In order to better expel exhaust gasses, Callaway’s new C6 headers were put in place of the factory manifolds. Made with T304 stainless steel tubing and thick billet flanges, these headers leave the catalytic converters in the factory locations while flowing much better than the stock cast iron manifolds. Leaving the converters in the original locations is a must in order to be compliant with federal and state regulatory agencies, like CARB and the EPA; a practice adhered to by Callaway Cars.
Other changes made under the hood, were a very handsome, yet industrial looking, set of injector covers complete with the Callaway name, set atop in a finish similar to the machined silver found inside the car, surrounding the radio and navigational display.
Speaking of inside, changes were made there as well. Stepping over a set of Callaway sill plates and sinking into the leather drivers seat, one will notice the shifter knob has been changed to the traditional Callaway spherical design, with a short throw shifter in place beneath. Under foot, a set of floor mats were installed, stitched with the Callaway logo and perfectly fit without any trace of sliding.
Driving the C36 in its latest form was true Corvette pleasure. I had really thought highly of the car before, as the stock LS2 engine seems to be a great powerplant with lots of torque across the rpm band, straight from Bowling Green. However, this car now benefits from better breathing on both ends. Let’s drive!
Selecting first gear, I departed Effingham late in the day, pointing the sleek black Corvette towards the east in a caravan with the Callaway Z06. Rowing the gears certainly is more precise with the new shifter, and the feel of the spherical Callaway knob, while unique, is familiar to me from driving other Callaway Corvettes over the years.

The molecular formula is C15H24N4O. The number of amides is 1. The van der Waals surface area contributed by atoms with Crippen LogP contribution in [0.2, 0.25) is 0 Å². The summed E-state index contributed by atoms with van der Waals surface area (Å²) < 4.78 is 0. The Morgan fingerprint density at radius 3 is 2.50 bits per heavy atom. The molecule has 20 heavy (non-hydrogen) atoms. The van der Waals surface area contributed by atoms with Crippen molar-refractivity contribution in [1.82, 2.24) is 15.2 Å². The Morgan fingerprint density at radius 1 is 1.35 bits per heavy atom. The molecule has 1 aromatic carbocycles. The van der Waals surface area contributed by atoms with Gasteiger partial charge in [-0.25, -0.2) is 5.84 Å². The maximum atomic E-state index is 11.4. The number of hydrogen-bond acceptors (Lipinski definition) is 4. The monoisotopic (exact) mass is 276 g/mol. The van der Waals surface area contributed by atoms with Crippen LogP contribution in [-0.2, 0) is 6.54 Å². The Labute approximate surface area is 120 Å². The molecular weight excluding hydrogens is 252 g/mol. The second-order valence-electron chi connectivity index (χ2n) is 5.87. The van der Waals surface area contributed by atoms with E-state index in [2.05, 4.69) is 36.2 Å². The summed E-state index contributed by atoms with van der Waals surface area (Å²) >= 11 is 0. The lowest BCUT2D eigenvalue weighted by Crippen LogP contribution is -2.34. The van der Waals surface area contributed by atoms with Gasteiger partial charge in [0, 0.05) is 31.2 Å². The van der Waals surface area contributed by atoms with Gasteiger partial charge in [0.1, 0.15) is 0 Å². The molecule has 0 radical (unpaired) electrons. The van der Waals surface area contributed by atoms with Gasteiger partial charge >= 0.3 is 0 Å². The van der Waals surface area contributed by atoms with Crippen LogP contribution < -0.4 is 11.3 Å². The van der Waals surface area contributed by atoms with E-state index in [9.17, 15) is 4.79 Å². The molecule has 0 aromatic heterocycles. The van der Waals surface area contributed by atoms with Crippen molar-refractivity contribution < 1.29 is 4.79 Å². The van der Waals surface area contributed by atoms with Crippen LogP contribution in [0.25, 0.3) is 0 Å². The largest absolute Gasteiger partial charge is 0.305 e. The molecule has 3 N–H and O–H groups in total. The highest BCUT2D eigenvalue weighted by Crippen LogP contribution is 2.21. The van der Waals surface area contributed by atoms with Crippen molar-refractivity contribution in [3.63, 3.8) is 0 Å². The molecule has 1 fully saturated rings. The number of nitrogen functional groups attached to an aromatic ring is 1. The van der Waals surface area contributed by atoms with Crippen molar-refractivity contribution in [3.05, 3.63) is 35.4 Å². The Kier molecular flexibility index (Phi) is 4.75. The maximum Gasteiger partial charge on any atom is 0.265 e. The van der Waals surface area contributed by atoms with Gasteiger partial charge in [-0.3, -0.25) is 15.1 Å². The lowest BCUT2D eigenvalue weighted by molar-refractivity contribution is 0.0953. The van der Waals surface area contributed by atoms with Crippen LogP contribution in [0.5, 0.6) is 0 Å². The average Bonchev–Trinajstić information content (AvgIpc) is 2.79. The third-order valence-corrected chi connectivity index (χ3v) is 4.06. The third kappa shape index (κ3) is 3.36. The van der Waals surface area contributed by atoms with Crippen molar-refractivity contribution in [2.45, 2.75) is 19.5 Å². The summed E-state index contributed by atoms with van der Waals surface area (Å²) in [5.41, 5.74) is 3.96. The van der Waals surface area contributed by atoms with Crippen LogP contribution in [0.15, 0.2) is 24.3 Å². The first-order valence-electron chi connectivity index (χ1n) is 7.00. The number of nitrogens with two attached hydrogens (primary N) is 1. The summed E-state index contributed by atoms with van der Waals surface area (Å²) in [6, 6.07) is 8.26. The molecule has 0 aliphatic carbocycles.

Noticeable gains are felt across the power band. The Callaway C36 is now packing an extra 51 horsepower and 25 lb-ft of torque, yet it retains its civility and ease of driving. My wife, who accompanied me for the trip, fell fast asleep within an hour of departure. To see her fall asleep so quickly and soundly illustrated the comfort level built into this very fast sports car. We continued on, swapping lead position with the Z06 from time to time. As darkness fell, we neared our drop-off point for the C36: Indianapolis, Indiana.
With poorly marked roads and exits, I called upon the Corvette navigation system to locate the airport in Indy. With the nice young lady in the instrument panel telling me: “turn left and then . . . turn left” (we call that a u-turn where I come from), we headed back the way we came and followed her directions. Within five minutes, we were at the airport. Checking in at the rental car agency, behind the counter was an enthusiastic twenty-something fella. I say enthusiastic, because as soon as he saw the Callaway logo shirts, he excitedly yelled out “Callaway Corvette, those are the fastest Corvettes ever made – 254 mph Sledgehammer!!!” Clearly, he was an enthusiast.
As the young man went on about his passion for the Callaways, he quoted specifications, special editions, and milestones like he wrote the book. We were so impressed with his knowledge; we offered him rides in the two Callaways out in the lot. Unfortunately for him, he could not break away from work but he did manage to sneak away from the counter long enough to see what was out in the lot. While outside, the generous folks from Callaway gave him a couple of race team posters and a lapel pin and, certainly, another Corvette experience to add to his memories.
Before I parted ways with the C36, I learned what was in store for the project in the near future. The prototype parts on the development car would be thoroughly tested and evaluated during the coming weeks. Product validation would continue both on the engine dynamometer, chassis dynamometer, dragstrip, skid pad, and emissions lab, maximizing performance while retaining OEM-level refinement and durability. Our next installment of the C36 project takes us to Old Bridge Raceway in Englishtown, New Jersey for more dragstrip testing and then back to Connecticut for more development work at the Callaway factory. Until then, if you have not had a chance to get into a C6 and drive one, I highly recommend that you do so; it’s a Corvette like no other!
© 2004 C.C. and reprinted with permission by the CallawayOwnersGroup.com